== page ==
Special Needs of the Juvenile Justice Population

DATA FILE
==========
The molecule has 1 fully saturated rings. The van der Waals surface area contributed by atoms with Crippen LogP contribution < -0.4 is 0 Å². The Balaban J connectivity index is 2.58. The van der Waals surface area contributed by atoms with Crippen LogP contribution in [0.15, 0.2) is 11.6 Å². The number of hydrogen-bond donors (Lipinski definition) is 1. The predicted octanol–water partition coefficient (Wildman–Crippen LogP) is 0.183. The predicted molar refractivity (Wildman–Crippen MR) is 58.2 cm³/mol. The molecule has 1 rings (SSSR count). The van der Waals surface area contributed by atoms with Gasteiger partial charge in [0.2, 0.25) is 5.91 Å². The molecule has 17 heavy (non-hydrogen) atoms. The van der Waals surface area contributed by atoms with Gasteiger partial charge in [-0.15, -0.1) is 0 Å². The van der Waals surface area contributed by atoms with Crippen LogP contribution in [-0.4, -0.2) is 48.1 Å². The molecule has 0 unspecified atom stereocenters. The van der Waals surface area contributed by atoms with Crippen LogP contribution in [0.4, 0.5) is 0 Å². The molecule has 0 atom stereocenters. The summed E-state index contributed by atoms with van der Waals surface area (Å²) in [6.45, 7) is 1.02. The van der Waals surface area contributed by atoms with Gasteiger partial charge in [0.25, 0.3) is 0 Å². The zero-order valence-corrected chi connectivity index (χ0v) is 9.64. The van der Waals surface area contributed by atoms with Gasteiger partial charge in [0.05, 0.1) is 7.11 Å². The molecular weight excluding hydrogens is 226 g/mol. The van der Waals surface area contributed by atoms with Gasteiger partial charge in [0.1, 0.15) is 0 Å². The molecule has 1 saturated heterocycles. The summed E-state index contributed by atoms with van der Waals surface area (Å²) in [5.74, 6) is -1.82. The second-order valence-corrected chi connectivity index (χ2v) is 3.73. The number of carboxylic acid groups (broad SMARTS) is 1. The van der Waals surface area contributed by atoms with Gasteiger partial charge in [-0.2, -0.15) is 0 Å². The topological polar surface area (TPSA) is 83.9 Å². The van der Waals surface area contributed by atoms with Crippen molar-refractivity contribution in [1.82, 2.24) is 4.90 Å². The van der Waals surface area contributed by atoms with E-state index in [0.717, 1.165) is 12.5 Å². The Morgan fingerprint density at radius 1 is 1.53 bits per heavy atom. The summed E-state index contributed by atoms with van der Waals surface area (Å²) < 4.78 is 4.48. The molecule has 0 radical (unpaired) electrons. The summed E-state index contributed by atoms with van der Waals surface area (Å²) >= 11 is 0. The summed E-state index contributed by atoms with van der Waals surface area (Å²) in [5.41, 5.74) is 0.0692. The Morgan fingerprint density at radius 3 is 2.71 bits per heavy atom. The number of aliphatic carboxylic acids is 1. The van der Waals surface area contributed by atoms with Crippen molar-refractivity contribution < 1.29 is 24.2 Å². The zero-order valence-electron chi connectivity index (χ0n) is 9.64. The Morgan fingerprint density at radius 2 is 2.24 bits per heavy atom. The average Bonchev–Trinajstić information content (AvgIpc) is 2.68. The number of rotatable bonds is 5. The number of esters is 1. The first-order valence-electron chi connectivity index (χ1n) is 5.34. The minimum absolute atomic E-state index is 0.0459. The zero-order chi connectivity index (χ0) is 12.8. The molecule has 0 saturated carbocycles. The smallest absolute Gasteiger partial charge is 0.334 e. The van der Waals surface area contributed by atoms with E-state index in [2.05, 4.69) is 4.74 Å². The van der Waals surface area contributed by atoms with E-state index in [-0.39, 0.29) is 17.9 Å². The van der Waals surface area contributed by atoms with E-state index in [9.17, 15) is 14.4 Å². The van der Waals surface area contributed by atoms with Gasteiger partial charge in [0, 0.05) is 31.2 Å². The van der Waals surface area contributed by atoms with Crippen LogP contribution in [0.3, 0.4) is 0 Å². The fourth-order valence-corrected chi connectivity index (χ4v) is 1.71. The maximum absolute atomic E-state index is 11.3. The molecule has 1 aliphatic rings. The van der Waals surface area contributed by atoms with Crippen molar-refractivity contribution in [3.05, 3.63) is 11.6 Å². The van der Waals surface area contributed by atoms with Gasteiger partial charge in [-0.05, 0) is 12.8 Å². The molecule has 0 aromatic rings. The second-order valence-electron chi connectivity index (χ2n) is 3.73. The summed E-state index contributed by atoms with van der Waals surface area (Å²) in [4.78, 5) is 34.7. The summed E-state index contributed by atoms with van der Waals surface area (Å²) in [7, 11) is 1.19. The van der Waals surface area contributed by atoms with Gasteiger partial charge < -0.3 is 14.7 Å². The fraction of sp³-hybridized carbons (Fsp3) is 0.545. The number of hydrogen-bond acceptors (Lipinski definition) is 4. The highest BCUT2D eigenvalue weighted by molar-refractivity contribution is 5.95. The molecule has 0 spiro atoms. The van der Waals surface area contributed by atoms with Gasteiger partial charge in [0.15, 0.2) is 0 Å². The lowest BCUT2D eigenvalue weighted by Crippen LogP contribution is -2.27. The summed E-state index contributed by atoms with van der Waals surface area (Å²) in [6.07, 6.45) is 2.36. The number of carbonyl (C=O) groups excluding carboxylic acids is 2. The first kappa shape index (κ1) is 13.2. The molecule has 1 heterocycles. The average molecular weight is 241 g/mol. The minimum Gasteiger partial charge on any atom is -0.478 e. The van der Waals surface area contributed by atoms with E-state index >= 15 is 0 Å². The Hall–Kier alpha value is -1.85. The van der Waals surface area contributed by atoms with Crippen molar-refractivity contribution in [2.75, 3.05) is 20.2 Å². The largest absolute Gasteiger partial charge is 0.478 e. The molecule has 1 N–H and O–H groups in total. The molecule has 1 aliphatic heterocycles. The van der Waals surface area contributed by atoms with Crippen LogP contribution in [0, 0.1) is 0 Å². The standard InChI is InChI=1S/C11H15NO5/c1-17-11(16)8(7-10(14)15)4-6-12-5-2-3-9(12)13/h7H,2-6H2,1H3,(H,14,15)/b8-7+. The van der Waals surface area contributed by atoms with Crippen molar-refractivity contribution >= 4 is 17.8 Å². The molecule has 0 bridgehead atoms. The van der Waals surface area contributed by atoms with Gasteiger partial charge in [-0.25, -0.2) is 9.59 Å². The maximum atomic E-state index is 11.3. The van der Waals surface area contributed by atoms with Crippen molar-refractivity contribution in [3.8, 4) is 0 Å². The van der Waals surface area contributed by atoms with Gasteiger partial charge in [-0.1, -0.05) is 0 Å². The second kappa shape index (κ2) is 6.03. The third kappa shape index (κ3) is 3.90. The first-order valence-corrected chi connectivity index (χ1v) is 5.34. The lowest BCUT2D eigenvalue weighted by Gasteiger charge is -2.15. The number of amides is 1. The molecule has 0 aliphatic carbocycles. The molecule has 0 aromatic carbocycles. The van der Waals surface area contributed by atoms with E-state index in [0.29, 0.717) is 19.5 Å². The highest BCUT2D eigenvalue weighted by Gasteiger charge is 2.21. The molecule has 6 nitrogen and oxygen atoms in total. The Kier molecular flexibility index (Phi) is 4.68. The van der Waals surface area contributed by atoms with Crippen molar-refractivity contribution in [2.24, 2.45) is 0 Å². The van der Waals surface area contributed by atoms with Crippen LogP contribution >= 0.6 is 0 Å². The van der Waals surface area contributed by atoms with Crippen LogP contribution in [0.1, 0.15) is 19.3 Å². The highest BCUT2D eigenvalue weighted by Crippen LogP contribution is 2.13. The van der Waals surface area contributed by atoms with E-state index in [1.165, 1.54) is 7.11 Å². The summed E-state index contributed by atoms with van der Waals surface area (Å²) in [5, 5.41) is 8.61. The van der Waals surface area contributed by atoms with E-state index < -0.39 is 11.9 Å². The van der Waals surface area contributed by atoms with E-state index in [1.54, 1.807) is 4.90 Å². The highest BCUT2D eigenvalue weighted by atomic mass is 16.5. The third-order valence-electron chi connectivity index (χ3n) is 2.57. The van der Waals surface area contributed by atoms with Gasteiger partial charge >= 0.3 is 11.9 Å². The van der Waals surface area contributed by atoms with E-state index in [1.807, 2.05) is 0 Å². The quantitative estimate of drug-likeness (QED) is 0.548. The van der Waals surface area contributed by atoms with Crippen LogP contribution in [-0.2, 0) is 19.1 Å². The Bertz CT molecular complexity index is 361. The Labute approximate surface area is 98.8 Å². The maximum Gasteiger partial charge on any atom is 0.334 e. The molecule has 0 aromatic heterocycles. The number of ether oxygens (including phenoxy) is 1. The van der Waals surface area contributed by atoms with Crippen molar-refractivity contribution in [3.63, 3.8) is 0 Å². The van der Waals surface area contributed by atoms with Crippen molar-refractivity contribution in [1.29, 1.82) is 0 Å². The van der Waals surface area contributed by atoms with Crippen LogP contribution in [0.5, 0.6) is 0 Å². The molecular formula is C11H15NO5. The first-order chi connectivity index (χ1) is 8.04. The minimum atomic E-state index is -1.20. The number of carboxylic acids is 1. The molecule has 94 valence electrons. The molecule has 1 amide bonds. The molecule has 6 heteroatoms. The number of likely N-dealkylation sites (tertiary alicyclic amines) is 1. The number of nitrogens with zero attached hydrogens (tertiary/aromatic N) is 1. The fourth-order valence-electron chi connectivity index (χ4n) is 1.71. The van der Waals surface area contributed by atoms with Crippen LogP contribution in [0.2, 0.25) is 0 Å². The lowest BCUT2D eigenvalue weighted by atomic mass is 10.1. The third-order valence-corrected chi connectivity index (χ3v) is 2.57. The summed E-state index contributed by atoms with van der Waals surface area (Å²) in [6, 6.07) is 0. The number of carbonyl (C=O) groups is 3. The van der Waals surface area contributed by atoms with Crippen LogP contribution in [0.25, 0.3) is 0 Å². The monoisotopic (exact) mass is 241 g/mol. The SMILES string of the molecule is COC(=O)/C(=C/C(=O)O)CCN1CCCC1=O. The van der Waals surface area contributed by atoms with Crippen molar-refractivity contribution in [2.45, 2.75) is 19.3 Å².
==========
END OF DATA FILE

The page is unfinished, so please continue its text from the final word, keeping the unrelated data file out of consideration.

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A study by the Northwestern Juvenile Project (Teplin et al. 2002) surveyed juvenile detainees within the Cook County Juvenile Detention Center. A total of 1,829 subjects, ages 10–18 years, were evaluated using the Diagnostic Interview Schedule for Children (DISC). Females and minorities were oversampled to assure sufficient numbers. Nearly two-thirds of males and three-quarters of females met diagnostic criteria for one or more psychiatric disorders—higher than the rates for youth in the general population, which are estimated to be between 6% and 38%. When conduct disorder was excluded because of the overlap with delinquent behavior, prevalence rates decreased only slightly. The most common disorders among both males and females were substance abuse (51% for males and 47% for females) and disruptive behaviors (oppositional defiant disorder and conduct disorder, 41% of males and 46% of females). Of all respondents, 93% reported at least one trauma, with 11% of participants meeting criteria for posttraumatic stress disorder (PTSD) within the last year. Females were significantly more likely to be diagnosed with a mood or anxiety disorder. In females, 22% met criteria for major depressive disorder (13% of males) and 31% met criteria for an anxiety disorder, with separation anxiety being the most common. Overall, females were more likely than males to have two or more disorders. There were also racial differences in prevalence rates of disorders, with non-Hispanic white males having the highest rates of disorders (82%) and African Americans the lowest rates (65%). When this was broken down, African Americans and Hispanic males had higher rates than non-Hispanic whites of both affective disorders and anxiety disorders, whereas non-Hispanic whites had higher rates of substance abuse, attention-deficit/hyperactivity disorder (ADHD), and disruptive behaviors. Among females, there was less variation in prevalence rates between ethnic groups. Females across all races had significantly higher rates of single and comorbid disorders, including depression, anxiety disorders, and substance abuse.

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